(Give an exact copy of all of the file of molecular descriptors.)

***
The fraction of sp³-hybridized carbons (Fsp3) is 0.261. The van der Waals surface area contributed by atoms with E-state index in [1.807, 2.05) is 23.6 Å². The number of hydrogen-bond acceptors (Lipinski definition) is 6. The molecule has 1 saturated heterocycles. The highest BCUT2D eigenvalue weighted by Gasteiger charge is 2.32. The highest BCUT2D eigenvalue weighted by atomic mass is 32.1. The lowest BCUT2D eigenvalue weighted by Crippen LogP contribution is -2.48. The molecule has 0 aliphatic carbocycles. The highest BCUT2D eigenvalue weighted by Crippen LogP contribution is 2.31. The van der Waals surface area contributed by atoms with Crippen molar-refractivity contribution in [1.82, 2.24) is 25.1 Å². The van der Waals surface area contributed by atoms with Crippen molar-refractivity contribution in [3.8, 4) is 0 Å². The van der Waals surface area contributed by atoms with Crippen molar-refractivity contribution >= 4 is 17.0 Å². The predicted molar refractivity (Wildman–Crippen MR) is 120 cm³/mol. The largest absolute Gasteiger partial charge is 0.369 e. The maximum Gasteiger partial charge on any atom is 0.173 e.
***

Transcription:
The fraction of sp³-hybridized carbons (Fsp3) is 0.261. The van der Waals surface area contributed by atoms with E-state index in [1.807, 2.05) is 23.6 Å². The number of hydrogen-bond acceptors (Lipinski definition) is 6. The molecule has 1 saturated heterocycles. The highest BCUT2D eigenvalue weighted by Gasteiger charge is 2.32. The highest BCUT2D eigenvalue weighted by atomic mass is 32.1. The lowest BCUT2D eigenvalue weighted by Crippen LogP contribution is -2.48. The molecule has 0 aliphatic carbocycles. The highest BCUT2D eigenvalue weighted by Crippen LogP contribution is 2.31. The van der Waals surface area contributed by atoms with Crippen molar-refractivity contribution in [1.82, 2.24) is 25.1 Å². The van der Waals surface area contributed by atoms with Crippen molar-refractivity contribution in [3.8, 4) is 0 Å². The van der Waals surface area contributed by atoms with Crippen molar-refractivity contribution >= 4 is 17.0 Å². The predicted molar refractivity (Wildman–Crippen MR) is 120 cm³/mol. The largest absolute Gasteiger partial charge is 0.369 e. The maximum Gasteiger partial charge on any atom is 0.173 e.